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Who benefits from the Wicks Law?

     For years, upstate New York economic activists have been dreaming about
a legislative overhaul of the Wicks Law, which requires local governments to
hire separate contractors for heating, plumbing and electrical aspects of publicly
contracted jobs larger than $50,000. But, thanks to an 11th hour addendum,
critics said, that long-awaited reform has become a nightmare.
     Changes to the Wicks law first raised eyebrows last month when it increased
upstate New York's threshold to just $500,000 while raising New York City's to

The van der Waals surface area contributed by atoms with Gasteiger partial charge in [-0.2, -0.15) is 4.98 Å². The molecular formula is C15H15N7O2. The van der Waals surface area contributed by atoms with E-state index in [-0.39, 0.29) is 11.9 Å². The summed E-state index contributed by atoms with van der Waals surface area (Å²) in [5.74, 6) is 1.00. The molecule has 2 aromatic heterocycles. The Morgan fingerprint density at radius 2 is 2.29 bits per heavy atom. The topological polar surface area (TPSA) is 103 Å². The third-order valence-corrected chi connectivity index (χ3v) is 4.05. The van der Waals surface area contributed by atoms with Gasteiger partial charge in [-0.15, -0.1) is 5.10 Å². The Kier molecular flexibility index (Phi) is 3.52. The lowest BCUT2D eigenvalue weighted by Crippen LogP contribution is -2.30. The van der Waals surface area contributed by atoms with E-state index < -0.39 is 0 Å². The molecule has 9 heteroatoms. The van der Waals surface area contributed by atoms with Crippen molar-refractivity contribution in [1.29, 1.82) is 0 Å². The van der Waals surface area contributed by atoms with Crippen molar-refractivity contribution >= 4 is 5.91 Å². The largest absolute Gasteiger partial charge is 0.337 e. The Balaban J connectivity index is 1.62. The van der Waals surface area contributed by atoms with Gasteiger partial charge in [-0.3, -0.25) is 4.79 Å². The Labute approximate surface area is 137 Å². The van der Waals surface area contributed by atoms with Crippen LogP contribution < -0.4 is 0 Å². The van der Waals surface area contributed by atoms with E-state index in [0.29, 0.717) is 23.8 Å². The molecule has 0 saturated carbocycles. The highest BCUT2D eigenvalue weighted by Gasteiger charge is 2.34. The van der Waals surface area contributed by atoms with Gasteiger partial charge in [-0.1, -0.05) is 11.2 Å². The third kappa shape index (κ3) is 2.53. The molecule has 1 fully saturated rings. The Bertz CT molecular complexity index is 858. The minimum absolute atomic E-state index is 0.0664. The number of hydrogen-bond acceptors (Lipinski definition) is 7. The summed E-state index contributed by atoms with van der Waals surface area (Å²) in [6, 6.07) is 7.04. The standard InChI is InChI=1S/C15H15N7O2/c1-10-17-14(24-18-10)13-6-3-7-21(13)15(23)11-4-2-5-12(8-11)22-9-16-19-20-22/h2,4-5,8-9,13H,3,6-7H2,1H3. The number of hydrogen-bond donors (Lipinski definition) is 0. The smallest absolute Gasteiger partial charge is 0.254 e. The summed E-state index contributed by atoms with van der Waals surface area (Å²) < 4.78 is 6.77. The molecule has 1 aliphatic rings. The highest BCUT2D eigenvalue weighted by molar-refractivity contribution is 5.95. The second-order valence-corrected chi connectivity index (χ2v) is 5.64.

$3 million and downstate suburbs' to $1.5 million.
     But what has irked upstate contractors even more are two additional provisions
now coming to light. The first exempts contractors who implement a project labor
agreement from the Wicks Law entirely. The second requires contractors bidding
on public projects to have had in place a New York State Department of Labor-
approved apprenticeship training program for the last three years.
     Critics say these reforms shut out all but union contractors, driving up bidding
prices and further burdening taxpayers. Proponents say the measure further protects
New York State workers, and increases the quality of work done on government
projects. So which is it? Are you for or against the latest Wicks provisions?

-- Samantha Maziarz Christmann

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